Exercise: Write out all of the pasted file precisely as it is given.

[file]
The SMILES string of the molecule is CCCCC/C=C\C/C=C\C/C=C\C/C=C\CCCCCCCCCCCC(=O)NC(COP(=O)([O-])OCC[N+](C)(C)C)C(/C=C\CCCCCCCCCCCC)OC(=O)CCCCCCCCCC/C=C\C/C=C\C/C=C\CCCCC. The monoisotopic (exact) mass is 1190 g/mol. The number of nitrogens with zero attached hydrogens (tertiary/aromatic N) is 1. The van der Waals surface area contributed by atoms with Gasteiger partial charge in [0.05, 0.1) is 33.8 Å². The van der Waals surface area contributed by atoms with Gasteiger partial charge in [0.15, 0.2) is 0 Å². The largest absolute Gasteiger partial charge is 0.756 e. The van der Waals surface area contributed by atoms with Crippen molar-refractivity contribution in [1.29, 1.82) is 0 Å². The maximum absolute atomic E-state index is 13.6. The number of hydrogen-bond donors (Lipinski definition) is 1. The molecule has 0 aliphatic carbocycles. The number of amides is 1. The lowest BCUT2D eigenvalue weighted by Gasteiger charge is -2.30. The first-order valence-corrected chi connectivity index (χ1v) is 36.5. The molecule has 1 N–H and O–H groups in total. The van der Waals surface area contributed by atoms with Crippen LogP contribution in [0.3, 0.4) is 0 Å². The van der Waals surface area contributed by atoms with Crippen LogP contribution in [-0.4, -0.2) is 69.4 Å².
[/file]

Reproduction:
The SMILES string of the molecule is CCCCC/C=C\C/C=C\C/C=C\C/C=C\CCCCCCCCCCCC(=O)NC(COP(=O)([O-])OCC[N+](C)(C)C)C(/C=C\CCCCCCCCCCCC)OC(=O)CCCCCCCCCC/C=C\C/C=C\C/C=C\CCCCC. The monoisotopic (exact) mass is 1190 g/mol. The number of nitrogens with zero attached hydrogens (tertiary/aromatic N) is 1. The van der Waals surface area contributed by atoms with Gasteiger partial charge in [0.05, 0.1) is 33.8 Å². The van der Waals surface area contributed by atoms with Gasteiger partial charge in [0.15, 0.2) is 0 Å². The largest absolute Gasteiger partial charge is 0.756 e. The van der Waals surface area contributed by atoms with Crippen molar-refractivity contribution in [1.29, 1.82) is 0 Å². The maximum absolute atomic E-state index is 13.6. The number of hydrogen-bond donors (Lipinski definition) is 1. The molecule has 0 aliphatic carbocycles. The number of amides is 1. The lowest BCUT2D eigenvalue weighted by Gasteiger charge is -2.30. The first-order valence-corrected chi connectivity index (χ1v) is 36.5. The molecule has 1 N–H and O–H groups in total. The van der Waals surface area contributed by atoms with Crippen LogP contribution in [0.3, 0.4) is 0 Å². The van der Waals surface area contributed by atoms with Crippen LogP contribution in [-0.4, -0.2) is 69.4 Å².